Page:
Oranges are not the only fruit

The other kind of two screen, the kind where producers and broadcasters should be getting involved is the kind where the viewers are interacting with the show itself.

This is the bit where game design becomes useful, or indeed essential.

And it’s also the topic of my next post! 

Why did I even bother trying to make a blog? I should just write an incredibly depressing book and be done with it.

Actually, bananas are the only fruit

Thursday 18 August 2011

The Future Of Television Part One

Looking at the radio

According to old people, families would once gather around this thing they called a ‘radio’ to listen to a man tell them about the Queen in an accent that disregarded vowels entirely. “Hrs th Qn”, he might say. The radio was the centre of rapt attention, for through it, the world entered your house. It provided laughter, news, music, entertainment and information of all kinds, delivered wirelessly to your home. Then suddenly, BAM, television, right in the kisser. 

Remarkably, the television had a rudimentary screen on the side and by looking at it, observers could discern crude images of the Queen. This new glowing object was much more visually interesting, more stimulating than the inert, squawking, radio box. Thus the family’s attention moved from the radio to the television and no-one listened to the radio ever again.
What the fuck are you looking at?
Not really. Actually, people are still quite happy to listen to the radio. What radio did when it lost the attention battle to television, was retreat back to its lair for some biscuits, and decide that while it might not be as sexy as it once was, it still had a use. Radio had ambient powers, perfect as a thing to be enjoyed while baking a lemon-drizzle carrot cake, driving to Southampton in a Rover 75 or having a wee. This let it relax into a position of being really very good entertainment for people whose attentions, and specifically their eyes or hands, were somewhere else right now. And that was that and nothing in the world of entertainment technology would ever change again.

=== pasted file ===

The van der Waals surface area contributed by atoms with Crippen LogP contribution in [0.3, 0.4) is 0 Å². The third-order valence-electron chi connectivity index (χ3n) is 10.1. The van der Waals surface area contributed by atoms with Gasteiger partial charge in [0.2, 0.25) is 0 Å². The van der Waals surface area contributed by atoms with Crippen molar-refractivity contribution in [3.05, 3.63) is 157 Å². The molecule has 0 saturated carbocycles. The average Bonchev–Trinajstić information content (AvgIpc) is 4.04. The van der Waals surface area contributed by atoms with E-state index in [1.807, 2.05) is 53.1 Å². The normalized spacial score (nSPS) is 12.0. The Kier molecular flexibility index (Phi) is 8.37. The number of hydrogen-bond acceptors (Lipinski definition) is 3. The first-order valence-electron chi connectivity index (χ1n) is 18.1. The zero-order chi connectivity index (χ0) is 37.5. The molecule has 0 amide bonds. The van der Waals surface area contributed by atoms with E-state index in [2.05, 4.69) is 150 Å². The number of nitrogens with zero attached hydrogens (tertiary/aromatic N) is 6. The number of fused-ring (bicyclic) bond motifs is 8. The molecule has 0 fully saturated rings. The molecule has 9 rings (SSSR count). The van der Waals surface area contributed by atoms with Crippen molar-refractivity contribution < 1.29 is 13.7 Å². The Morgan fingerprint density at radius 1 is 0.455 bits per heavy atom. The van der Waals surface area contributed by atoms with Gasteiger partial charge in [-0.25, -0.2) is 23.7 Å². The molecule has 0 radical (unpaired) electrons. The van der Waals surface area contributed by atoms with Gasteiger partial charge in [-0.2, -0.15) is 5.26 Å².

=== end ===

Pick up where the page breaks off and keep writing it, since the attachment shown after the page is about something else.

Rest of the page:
Not really. Actually, since then, the rate of technological and cultural change has only increased. And the speed of change will keep increasing until the planet Earth sets on fire, crashes into the Sun and we all die. The internet happened and it was better than television. It took a while for everyone to realise this, but thanks to pornography, cats and pornography, they eventually decided that the internet was pretty much rad. 
Sweet, sweet pussy
Like radio before it, television is now facing the attention deficit. But statistics currently show that people spend more time watching television than ever before! They also spend longer on the internet than ever before! And longer playing computer games than ever before! 

How can this possibly be?

My television also serves as an excellent source of warmth